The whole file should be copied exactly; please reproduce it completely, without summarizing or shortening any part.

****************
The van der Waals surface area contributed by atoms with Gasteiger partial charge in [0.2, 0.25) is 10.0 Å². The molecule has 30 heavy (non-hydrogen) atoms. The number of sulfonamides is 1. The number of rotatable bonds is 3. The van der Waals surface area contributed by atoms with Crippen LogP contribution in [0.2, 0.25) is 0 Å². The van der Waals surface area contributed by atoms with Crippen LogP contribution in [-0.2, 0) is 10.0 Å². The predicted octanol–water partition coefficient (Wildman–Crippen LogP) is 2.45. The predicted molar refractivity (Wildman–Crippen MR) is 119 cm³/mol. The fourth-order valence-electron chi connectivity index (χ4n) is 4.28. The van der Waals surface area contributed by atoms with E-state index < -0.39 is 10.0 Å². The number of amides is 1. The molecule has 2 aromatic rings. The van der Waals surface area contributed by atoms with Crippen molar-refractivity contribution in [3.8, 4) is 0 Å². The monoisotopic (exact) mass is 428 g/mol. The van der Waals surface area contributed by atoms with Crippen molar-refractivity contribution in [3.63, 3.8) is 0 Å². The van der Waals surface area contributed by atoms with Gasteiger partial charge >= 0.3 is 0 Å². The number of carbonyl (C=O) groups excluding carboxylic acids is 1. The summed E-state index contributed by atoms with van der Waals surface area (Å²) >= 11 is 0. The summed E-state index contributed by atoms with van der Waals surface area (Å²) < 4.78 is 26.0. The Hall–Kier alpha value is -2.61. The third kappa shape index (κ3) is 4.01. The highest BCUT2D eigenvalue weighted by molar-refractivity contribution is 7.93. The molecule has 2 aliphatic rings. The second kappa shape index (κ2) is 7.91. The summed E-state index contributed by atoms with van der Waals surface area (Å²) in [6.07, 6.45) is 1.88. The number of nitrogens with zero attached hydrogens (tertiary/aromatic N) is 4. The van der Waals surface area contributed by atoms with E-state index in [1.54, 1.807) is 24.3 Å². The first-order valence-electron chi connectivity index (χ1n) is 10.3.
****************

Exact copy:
The van der Waals surface area contributed by atoms with Gasteiger partial charge in [0.2, 0.25) is 10.0 Å². The molecule has 30 heavy (non-hydrogen) atoms. The number of sulfonamides is 1. The number of rotatable bonds is 3. The van der Waals surface area contributed by atoms with Crippen LogP contribution in [0.2, 0.25) is 0 Å². The van der Waals surface area contributed by atoms with Crippen LogP contribution in [-0.2, 0) is 10.0 Å². The predicted octanol–water partition coefficient (Wildman–Crippen LogP) is 2.45. The predicted molar refractivity (Wildman–Crippen MR) is 119 cm³/mol. The fourth-order valence-electron chi connectivity index (χ4n) is 4.28. The van der Waals surface area contributed by atoms with E-state index < -0.39 is 10.0 Å². The number of amides is 1. The molecule has 2 aromatic rings. The van der Waals surface area contributed by atoms with Crippen molar-refractivity contribution in [3.8, 4) is 0 Å². The monoisotopic (exact) mass is 428 g/mol. The van der Waals surface area contributed by atoms with Crippen molar-refractivity contribution in [3.63, 3.8) is 0 Å². The van der Waals surface area contributed by atoms with Gasteiger partial charge >= 0.3 is 0 Å². The number of carbonyl (C=O) groups excluding carboxylic acids is 1. The summed E-state index contributed by atoms with van der Waals surface area (Å²) >= 11 is 0. The summed E-state index contributed by atoms with van der Waals surface area (Å²) < 4.78 is 26.0. The Hall–Kier alpha value is -2.61. The third kappa shape index (κ3) is 4.01. The highest BCUT2D eigenvalue weighted by molar-refractivity contribution is 7.93. The molecule has 2 aliphatic rings. The second kappa shape index (κ2) is 7.91. The summed E-state index contributed by atoms with van der Waals surface area (Å²) in [6.07, 6.45) is 1.88. The number of nitrogens with zero attached hydrogens (tertiary/aromatic N) is 4. The van der Waals surface area contributed by atoms with E-state index in [1.54, 1.807) is 24.3 Å². The first-order valence-electron chi connectivity index (χ1n) is 10.3.